COLUMBIA — Being the daughter of a coach can certainly come with expectations.
Being the daughter of a coach that is also a former Olympian is a whole other story.
Yonne Nasimiyu came to the United States from Kenya at age 9. Her mother, Rose Obunaga, participated on the Kenyan volleyball team at the 2000 Olympic Games in Sydney, Australia. Obunaga is currently the volleyball coach at Stephens College.
“While I didn’t play volleyball very much in Kenya, my mom would always take me to the gym with her,” Nasimiyu said. “She was always playing volleyball. She played until she was eight months pregnant with me.”
Nasimiyu was all smiles as she described the stories her mother told her of the adventures she had at the Olympics.
“She would tell me stories about how her and her teammates went out every night and met new people from so many different countries,” Nasimiyu said. “She has so many pictures, and whenever I have friends over they want to see all of the pictures immediately.”
Nasimiyu has bounced around the Midwest over the past couple of years while her mother worked in different coaching positions in Indiana and St. Louis. Nasimiyu will play her senior year as an outside hitter for Rock Bridge.
“I actually lived here a couple of years, and I like the level of competition,” Nasimiyu said. “I’m excited to come back and play at Rock Bridge for my final season. This is a strong team, and we have a lot ahead of us.”
Nasimiyu joins a Rock Bridge team that won 27 games last year and was a win away from playing in the state tournament.
“Yonne is a really talented player,” Rock Bridge coach Robin Sherman said. “It’s nice to have a daughter of a coach on the team.”
Although playing for Rock Bridge is a high priority this year, Nasimiyu can’t help admitting that playing for her mother at Stephens College next year is a possibility.
“I certainly plan to play volleyball in college,” Nasimiyu said. “I’ll probably play at Stephens for my mom, but I haven’t made my decision yet. I want to study oncology and pediatrics, so that will play a role in where I decide to go.”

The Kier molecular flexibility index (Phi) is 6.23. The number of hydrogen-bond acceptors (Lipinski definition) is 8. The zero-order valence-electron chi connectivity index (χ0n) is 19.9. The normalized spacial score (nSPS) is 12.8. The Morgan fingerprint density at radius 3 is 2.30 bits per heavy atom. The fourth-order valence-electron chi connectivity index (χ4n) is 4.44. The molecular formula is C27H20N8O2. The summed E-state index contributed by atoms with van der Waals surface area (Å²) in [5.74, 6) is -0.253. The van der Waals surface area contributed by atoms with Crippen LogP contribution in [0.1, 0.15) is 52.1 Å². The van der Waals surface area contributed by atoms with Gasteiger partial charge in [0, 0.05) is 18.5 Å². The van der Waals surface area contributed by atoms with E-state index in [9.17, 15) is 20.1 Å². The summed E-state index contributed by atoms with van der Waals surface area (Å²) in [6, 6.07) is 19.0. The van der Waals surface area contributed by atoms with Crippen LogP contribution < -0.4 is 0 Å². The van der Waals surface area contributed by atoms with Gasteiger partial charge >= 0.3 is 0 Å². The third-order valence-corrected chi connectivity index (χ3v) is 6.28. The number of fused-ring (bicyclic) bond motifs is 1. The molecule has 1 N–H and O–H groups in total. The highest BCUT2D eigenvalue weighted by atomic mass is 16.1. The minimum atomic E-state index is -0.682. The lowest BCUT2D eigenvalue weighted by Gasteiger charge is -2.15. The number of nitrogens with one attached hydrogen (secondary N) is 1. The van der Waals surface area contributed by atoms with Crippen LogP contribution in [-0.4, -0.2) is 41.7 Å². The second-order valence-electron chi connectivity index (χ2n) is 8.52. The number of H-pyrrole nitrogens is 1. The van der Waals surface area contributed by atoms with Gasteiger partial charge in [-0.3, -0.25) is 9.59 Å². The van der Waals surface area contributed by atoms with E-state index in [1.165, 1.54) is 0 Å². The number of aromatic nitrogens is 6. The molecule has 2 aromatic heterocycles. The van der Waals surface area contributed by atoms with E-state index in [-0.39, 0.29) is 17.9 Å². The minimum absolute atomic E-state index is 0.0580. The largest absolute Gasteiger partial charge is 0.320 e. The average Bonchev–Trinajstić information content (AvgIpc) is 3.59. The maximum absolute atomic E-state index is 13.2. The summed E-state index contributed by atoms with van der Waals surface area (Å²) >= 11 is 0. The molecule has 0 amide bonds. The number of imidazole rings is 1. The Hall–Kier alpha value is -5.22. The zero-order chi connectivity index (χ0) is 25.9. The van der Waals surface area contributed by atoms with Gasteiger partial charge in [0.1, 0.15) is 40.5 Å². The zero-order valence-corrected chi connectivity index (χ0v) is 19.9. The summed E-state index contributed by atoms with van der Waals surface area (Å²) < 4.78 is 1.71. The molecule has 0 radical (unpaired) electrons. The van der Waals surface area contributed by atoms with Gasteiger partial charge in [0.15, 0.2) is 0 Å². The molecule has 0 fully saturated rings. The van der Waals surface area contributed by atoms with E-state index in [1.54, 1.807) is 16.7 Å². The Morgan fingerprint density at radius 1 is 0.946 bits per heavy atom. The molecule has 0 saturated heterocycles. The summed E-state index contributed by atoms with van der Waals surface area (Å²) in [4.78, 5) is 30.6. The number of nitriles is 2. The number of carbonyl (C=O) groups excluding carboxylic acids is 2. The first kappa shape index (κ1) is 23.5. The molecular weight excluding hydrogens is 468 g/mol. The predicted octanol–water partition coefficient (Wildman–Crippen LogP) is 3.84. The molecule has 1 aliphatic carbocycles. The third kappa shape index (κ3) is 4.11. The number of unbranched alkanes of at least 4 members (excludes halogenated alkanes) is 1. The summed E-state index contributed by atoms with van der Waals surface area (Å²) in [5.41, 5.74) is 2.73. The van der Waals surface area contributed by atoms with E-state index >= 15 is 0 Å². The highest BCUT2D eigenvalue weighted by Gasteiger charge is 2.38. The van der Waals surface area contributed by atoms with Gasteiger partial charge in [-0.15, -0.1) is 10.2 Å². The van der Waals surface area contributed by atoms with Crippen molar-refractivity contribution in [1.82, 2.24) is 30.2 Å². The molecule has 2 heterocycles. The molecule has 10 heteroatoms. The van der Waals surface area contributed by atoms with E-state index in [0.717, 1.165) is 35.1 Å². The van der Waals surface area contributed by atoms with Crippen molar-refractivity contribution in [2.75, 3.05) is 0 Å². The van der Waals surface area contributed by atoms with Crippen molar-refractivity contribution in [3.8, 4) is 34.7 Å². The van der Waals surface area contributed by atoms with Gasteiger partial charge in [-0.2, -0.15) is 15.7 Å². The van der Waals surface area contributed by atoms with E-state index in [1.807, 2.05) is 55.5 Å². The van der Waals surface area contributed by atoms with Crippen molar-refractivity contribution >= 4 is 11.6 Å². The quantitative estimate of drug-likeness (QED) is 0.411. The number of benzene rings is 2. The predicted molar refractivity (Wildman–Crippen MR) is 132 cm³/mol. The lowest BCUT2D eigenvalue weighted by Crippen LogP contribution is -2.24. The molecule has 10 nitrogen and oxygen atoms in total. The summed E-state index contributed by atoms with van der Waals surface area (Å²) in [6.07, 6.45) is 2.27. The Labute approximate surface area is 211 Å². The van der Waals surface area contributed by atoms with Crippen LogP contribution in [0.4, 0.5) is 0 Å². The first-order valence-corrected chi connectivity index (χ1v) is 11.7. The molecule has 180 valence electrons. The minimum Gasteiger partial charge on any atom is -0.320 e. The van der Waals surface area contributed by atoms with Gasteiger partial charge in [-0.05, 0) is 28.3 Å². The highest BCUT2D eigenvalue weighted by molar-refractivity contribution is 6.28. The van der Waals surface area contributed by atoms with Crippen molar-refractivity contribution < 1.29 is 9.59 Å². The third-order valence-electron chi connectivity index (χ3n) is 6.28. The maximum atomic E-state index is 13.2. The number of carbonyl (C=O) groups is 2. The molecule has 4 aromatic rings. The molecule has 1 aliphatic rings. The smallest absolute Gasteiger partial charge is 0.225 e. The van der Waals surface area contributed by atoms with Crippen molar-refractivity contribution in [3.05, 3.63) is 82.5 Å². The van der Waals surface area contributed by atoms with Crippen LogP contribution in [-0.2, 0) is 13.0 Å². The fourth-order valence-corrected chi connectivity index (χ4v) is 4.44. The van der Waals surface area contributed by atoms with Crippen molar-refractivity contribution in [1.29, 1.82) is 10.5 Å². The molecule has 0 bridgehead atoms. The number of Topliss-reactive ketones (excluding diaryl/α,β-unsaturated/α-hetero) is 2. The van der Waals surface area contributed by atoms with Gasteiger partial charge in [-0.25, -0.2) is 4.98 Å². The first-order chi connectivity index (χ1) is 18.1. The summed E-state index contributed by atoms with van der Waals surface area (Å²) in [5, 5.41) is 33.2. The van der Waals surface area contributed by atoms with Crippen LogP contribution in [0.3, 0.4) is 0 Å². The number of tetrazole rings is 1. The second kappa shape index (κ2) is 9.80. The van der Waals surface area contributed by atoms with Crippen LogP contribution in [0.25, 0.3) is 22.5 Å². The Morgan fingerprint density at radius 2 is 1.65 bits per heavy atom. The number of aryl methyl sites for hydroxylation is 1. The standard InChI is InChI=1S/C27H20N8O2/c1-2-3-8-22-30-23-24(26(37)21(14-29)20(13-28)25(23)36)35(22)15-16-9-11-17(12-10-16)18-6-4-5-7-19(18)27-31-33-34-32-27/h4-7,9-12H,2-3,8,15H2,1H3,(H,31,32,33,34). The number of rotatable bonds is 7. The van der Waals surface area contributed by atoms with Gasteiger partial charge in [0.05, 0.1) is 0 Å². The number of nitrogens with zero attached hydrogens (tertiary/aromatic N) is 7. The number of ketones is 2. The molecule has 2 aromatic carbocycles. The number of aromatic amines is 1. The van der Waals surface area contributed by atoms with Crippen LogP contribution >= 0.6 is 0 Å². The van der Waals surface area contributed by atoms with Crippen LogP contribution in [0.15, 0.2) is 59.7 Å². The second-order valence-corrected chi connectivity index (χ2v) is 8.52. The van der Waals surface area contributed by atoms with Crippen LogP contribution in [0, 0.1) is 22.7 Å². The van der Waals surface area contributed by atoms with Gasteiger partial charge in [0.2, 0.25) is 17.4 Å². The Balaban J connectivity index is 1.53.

If Nasimiyu chooses to play for Stephens, it wouldn’t be the first time she played for her mother. Obunaga was Nasimiyu’s coach when she played club volleyball.
“It’s great having my mom as a coach,” Nasimiyu said. “She explains everything you need to know and helps you fix what you are doing wrong.”
Hannah Krogman, another new player on the Bruins' team, said it’s obvious Nasimiyu has inherited some of her mother's talent and skill.
“Yonne is a very strong and talented player,” Krogman said. “I have never seen someone who can jump as high as she can. I’m three inches taller than her, and she can still get higher than I can.”
While Nasimiyu’s skill is evident, Krogman is quick to praise Nasimiyu as a teammate as well.
“She is a great teammate,” Krogman said. "She is great at helping everyone else out.”
Nasimiyu also has plans to run track at Rock Bridge. She has run the 100- and 200-meter dash at her previous schools.
“My former coaches thought that since I am Kenyan, I will be a great cross country runner,” Nasimiyu said before bursting out laughing. “There are different tribes in Kenya, and my tribe is not known for long distance. It’s physically impossible for me to run that long and be OK.”
While this is Nasimiyu’s first and final season with the Bruins, she plans on making an immediate impact.
“This team has very high hopes for this season,” Nasimiyu said. “As we come together, we are becoming a better and better team. I definitely think we can make it to state.”
Supervising editor is Grant Hodder.